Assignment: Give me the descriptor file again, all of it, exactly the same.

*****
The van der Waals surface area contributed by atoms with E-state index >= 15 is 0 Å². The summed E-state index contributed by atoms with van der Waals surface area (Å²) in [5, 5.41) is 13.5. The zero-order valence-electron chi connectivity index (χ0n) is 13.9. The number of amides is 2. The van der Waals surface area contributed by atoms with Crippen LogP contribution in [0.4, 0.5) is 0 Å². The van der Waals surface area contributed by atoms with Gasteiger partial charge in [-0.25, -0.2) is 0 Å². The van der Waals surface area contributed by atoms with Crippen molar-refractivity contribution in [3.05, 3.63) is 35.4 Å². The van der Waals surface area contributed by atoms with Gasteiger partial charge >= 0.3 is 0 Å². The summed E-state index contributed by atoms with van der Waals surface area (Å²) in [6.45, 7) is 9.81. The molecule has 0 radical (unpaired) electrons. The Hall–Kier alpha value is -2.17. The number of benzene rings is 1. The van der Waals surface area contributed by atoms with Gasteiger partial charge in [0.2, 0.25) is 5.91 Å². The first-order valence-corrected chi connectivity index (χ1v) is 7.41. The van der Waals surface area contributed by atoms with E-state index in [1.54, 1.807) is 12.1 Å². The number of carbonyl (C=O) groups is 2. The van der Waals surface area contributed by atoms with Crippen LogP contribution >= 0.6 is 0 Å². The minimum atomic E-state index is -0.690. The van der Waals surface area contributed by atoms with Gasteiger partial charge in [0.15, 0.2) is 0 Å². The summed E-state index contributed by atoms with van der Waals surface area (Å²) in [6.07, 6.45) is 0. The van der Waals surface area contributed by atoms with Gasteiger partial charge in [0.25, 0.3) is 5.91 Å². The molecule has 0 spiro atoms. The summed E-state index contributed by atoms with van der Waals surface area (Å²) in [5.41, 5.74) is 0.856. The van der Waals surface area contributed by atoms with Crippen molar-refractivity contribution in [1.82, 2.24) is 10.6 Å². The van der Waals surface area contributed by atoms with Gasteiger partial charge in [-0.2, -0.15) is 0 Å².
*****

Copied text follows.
The van der Waals surface area contributed by atoms with E-state index >= 15 is 0 Å². The summed E-state index contributed by atoms with van der Waals surface area (Å²) in [5, 5.41) is 13.5. The zero-order valence-electron chi connectivity index (χ0n) is 13.9. The number of amides is 2. The van der Waals surface area contributed by atoms with Crippen LogP contribution in [0.4, 0.5) is 0 Å². The van der Waals surface area contributed by atoms with Gasteiger partial charge in [-0.25, -0.2) is 0 Å². The van der Waals surface area contributed by atoms with Crippen molar-refractivity contribution in [3.05, 3.63) is 35.4 Å². The van der Waals surface area contributed by atoms with Gasteiger partial charge >= 0.3 is 0 Å². The summed E-state index contributed by atoms with van der Waals surface area (Å²) in [6.45, 7) is 9.81. The molecule has 0 radical (unpaired) electrons. The Hall–Kier alpha value is -2.17. The number of benzene rings is 1. The van der Waals surface area contributed by atoms with Gasteiger partial charge in [0.2, 0.25) is 5.91 Å². The first-order valence-corrected chi connectivity index (χ1v) is 7.41. The van der Waals surface area contributed by atoms with E-state index in [1.54, 1.807) is 12.1 Å². The number of carbonyl (C=O) groups is 2. The van der Waals surface area contributed by atoms with Crippen LogP contribution >= 0.6 is 0 Å². The minimum atomic E-state index is -0.690. The van der Waals surface area contributed by atoms with Gasteiger partial charge in [0.15, 0.2) is 0 Å². The summed E-state index contributed by atoms with van der Waals surface area (Å²) in [6.07, 6.45) is 0. The van der Waals surface area contributed by atoms with Gasteiger partial charge in [0.25, 0.3) is 5.91 Å². The molecule has 0 spiro atoms. The summed E-state index contributed by atoms with van der Waals surface area (Å²) in [5.41, 5.74) is 0.856. The van der Waals surface area contributed by atoms with Crippen molar-refractivity contribution in [1.82, 2.24) is 10.6 Å². The van der Waals surface area contributed by atoms with Gasteiger partial charge in [-0.2, -0.15) is 0 Å².